DEVELOP PRINCIPLED SPIRITUAL LEADERS Leaders play a critical part in shaping the present and the future for good or for ill. The number of books and resources about the nature of leadership and how to lead are innumerable. Within the plethora of perspectives and possibilities, our United Methodist Camp & Retreat Ministries help persons grow in a very specific type of leadership. We seek to nurture a special type of leadership – Christian Spiritual Leadership. Spiritual refers to “God,” which indicates that the leader continually seeks the Holy Spirit’s guidance and engages the individual or group being led to discern God’s purpose when choosing attitudes, direction and action. It is, also, true that those taking on Spiritual leadership are observed constantly for how they respond to situations and model how to lead. Leadership is not something that one can put on and off at a whim, but it requires consistency and the recognition that teachable moments abound and not all these moments are in the plan, program, or schedule.

INSPIRE AND EQUIP LIVES FOR LOVE AND JUSTICE Camp and retreat experiences provide fruitful opportunities for people to gather and to live together for a time. These times of gathering at our centers dedicated to growth in love has great potential to inspire all guests and guests groups to embrace more life giving practices and to act more justly and lovingly. The “communal” aspect of our ministry facilitates the possibility for God to transform lives. ... We can encourage them and celebrate their efforts to champion what is good along with their commitments to live lives that make a difference within their families and the wider world. Support for those seeking to become more responsive and loving people is enhanced greatly by a community who truly appreciates ways in which people open themselves to growth and service. This dynamic is what makes camp and retreat settings and times so significant and memorable for thousands upon thousands of participants and guests. 23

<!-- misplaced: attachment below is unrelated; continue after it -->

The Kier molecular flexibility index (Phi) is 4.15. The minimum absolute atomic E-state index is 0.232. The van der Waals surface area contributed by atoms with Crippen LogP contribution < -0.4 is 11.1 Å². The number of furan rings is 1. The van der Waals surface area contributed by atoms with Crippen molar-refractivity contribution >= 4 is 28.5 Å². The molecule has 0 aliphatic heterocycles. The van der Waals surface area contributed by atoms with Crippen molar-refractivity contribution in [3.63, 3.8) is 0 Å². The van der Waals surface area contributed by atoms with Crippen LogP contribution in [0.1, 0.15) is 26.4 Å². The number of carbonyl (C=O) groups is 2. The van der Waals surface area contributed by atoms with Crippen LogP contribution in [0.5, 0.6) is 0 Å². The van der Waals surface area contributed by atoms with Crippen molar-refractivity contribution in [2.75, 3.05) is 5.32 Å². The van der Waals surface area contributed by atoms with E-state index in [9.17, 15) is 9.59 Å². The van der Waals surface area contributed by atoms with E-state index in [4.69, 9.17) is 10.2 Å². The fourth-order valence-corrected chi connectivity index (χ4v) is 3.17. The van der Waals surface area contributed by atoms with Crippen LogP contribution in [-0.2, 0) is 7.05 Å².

324 University Ave., 3rd Floor Syracuse, NY 13210

CAMP CULTURE 101 The legend of Harvey the Hippo – the unofficial mascot at the Sky Lake Camp & Retreat Center – began with a song written by a summer staff member, Steve Hulslander, in the early 1970s. From the earliest days, countless campers have taken to this 4,618.5-pound hippo, who, according to the song, manages to consume 200 pounds of food every day. In the early 2000s, the legend began to take physical shape when the Rev. Joyce Allen came across a delightful stuffed hippo created by her former parishioner at the Worcester UMC, Emma Gaylord, and procured it for Sky Lake. “The moment I saw that hippo, I just knew he belonged at Sky Lake,” said Rev. Allen.

After several years of spending time with campers, going on church visits, and taking part in a number of photo projects, original Harvey began to show some wear and tear. Fortunately, in 2013, the talented Brookye Keeney – who co-leads Creative Arts Week each summer at Sky Lake with her husband, the Rev. Nick Keeney – refurbished original Harvey and created two replicas, ensuring that the legend of Harvey the Hippo will continue to live on for generations to come. Visit HippoSong to watch a video created by volunteer and former camper, Greg Milunich, of campers singing “Harvey the Hippo” last summer.

For more Camp Culture, look inside! See pages 7, 11, 20

From the archives: Pictured above, Harvey was thrilled to spend time in worship in 2013 with the legendary LeJune “Junie” Ely.

Visit the link at left to see how camp has impacted the lives of campers, staff, and alumni.


Video by UNY Video Specialist Mary Dalglish


For more statements from people about how camp affected them, turn to the center of pages 8-9.

Upper New York: Vol. 8 Issue 2 - CRM  
Upper New York: Vol. 8 Issue 2 - CRM